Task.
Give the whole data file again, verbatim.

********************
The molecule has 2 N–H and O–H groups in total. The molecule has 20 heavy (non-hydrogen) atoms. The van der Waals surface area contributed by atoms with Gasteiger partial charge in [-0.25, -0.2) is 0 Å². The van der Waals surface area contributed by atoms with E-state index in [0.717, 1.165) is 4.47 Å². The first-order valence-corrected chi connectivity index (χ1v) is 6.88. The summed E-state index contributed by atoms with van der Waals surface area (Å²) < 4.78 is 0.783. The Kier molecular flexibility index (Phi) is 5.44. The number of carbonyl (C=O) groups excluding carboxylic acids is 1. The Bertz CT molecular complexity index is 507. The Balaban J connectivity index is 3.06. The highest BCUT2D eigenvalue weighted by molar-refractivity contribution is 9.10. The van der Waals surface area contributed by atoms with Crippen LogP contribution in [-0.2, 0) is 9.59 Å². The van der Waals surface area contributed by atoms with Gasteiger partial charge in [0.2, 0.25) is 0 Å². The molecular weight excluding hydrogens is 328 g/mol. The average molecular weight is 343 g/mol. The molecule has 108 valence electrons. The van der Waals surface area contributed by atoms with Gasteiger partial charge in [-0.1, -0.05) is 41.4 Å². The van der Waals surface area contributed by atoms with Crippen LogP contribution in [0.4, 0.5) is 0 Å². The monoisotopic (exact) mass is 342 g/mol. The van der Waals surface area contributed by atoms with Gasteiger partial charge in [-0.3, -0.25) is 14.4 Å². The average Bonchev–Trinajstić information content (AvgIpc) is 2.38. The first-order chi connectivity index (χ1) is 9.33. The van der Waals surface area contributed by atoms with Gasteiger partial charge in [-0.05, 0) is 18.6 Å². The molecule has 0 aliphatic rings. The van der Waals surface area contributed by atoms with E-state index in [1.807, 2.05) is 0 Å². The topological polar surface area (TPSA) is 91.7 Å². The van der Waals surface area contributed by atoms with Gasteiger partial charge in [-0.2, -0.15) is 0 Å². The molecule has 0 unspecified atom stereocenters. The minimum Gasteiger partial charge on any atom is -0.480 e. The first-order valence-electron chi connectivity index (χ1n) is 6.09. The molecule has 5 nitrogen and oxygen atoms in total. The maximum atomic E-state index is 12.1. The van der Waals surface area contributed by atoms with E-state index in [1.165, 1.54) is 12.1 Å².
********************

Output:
The molecule has 2 N–H and O–H groups in total. The molecule has 20 heavy (non-hydrogen) atoms. The van der Waals surface area contributed by atoms with Gasteiger partial charge in [-0.25, -0.2) is 0 Å². The van der Waals surface area contributed by atoms with E-state index in [0.717, 1.165) is 4.47 Å². The first-order valence-corrected chi connectivity index (χ1v) is 6.88. The summed E-state index contributed by atoms with van der Waals surface area (Å²) < 4.78 is 0.783. The Kier molecular flexibility index (Phi) is 5.44. The number of carbonyl (C=O) groups excluding carboxylic acids is 1. The Bertz CT molecular complexity index is 507. The Balaban J connectivity index is 3.06. The highest BCUT2D eigenvalue weighted by molar-refractivity contribution is 9.10. The van der Waals surface area contributed by atoms with Crippen LogP contribution in [-0.2, 0) is 9.59 Å². The van der Waals surface area contributed by atoms with Gasteiger partial charge in [0.2, 0.25) is 0 Å². The molecular weight excluding hydrogens is 328 g/mol. The average molecular weight is 343 g/mol. The molecule has 108 valence electrons. The van der Waals surface area contributed by atoms with Gasteiger partial charge in [-0.1, -0.05) is 41.4 Å². The van der Waals surface area contributed by atoms with Crippen LogP contribution in [0.4, 0.5) is 0 Å². The monoisotopic (exact) mass is 342 g/mol. The van der Waals surface area contributed by atoms with Gasteiger partial charge in [-0.3, -0.25) is 14.4 Å². The average Bonchev–Trinajstić information content (AvgIpc) is 2.38. The first-order chi connectivity index (χ1) is 9.33. The van der Waals surface area contributed by atoms with Gasteiger partial charge in [-0.05, 0) is 18.6 Å². The molecule has 0 aliphatic rings. The van der Waals surface area contributed by atoms with E-state index in [1.807, 2.05) is 0 Å². The topological polar surface area (TPSA) is 91.7 Å². The van der Waals surface area contributed by atoms with Gasteiger partial charge in [-0.2, -0.15) is 0 Å². The molecule has 0 unspecified atom stereocenters. The minimum Gasteiger partial charge on any atom is -0.480 e. The first-order valence-electron chi connectivity index (χ1n) is 6.09. The molecule has 5 nitrogen and oxygen atoms in total. The maximum atomic E-state index is 12.1. The van der Waals surface area contributed by atoms with E-state index in [1.165, 1.54) is 12.1 Å².